Senator Cynthia Villar on Wednesday described as a “welcome development” the World Health Organization’s call to stop the sale of live wild animals in food markets to prevent the emergence of new diseases like Covid-19.
Villar, chair of the Senate committee on agriculture and food, said she had repeatedly warned of chronic disease transmission from wild animals.
She said research indicated that the constant exploitation of wild fauna and their habitats had raised the risk of zoonotic disease transmission or the transmission of disease from animals to humans.
WHO spokeswoman Fadela Chaib said the WHO, the World Organization for Animal Health and the United Nations Environment Program had said that wild animals were the source of most emerging infectious diseases in humans and recommended measures to reduce the potential risk.
“Covid-19 has brought new attention to this threat, given the magnitude of its consequences,” stressed Chaib.
Villar said she hoped the Philippine government would heed the call of the WHO to avert emerging infectious diseases like the new coronavirus.
“I hope all concerned government agencies will impose a ban on the catching and sale of wild animals in local markets to avert a recurrence of the Covid-19 pandemic,” said Villar.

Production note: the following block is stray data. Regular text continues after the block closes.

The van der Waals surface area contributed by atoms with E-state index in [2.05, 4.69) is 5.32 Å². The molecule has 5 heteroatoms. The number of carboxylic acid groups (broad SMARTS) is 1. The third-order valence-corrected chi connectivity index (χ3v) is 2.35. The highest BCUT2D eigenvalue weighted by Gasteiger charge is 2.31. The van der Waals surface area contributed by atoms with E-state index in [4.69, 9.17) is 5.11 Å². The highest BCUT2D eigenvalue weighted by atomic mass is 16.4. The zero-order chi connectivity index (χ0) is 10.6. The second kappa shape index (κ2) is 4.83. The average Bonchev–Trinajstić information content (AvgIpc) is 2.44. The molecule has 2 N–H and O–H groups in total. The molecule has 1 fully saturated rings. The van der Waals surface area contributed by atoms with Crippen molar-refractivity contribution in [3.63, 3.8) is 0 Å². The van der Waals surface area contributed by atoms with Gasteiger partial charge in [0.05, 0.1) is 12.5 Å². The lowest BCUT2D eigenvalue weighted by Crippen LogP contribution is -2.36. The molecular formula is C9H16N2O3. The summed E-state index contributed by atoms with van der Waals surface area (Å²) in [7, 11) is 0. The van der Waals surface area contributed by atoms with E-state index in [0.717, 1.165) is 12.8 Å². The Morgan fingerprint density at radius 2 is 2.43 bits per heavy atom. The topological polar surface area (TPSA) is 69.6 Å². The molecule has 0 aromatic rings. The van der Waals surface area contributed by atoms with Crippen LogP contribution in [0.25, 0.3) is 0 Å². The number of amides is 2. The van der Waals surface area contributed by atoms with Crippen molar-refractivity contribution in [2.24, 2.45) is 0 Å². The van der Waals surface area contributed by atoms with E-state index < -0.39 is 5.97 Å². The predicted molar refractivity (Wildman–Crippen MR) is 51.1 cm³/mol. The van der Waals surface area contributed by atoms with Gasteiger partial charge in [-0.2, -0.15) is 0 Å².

She said there should be tough measures for the strict enforcement of this prohibition to guarantee wild animals, which can be the source of virus, would no longer find their way to the markets for human consumption.
“We wanted to protect our people and the world from new viruses in humans like this new coronavirus, which has affected and claimed the lives of millions of people worldwide,” said Villar.
Last month, Villar filed Senate Bill 2078 or the “Revised Wildlife Resources Conservation and Protection Act of 2021,” amending the 20-year-old RA 9147.
The bill seeks to strengthen the wildlife conservation and protection mechanism in the Philippines as the incidence of wildlife crimes had evolved and grown, violators had become more equipped, organized and syndicated or with international connections.
WHO, OIE and UNEP recalled that some of the earliest known cases of Covid-19 had links to a wholesale traditional food market in Wuhan, China. They noted that the majority of the initial patients were stall owners, market employees or regular visitors to the Wuhan market.
The agencies related that samples from the Wuhan market suggested that it might be the source of the coronavirus pandemic’s outbreak. They also raised the possibility that SARS-CoV-2-the virus that causes Covid-19 disease—originated in wild animals.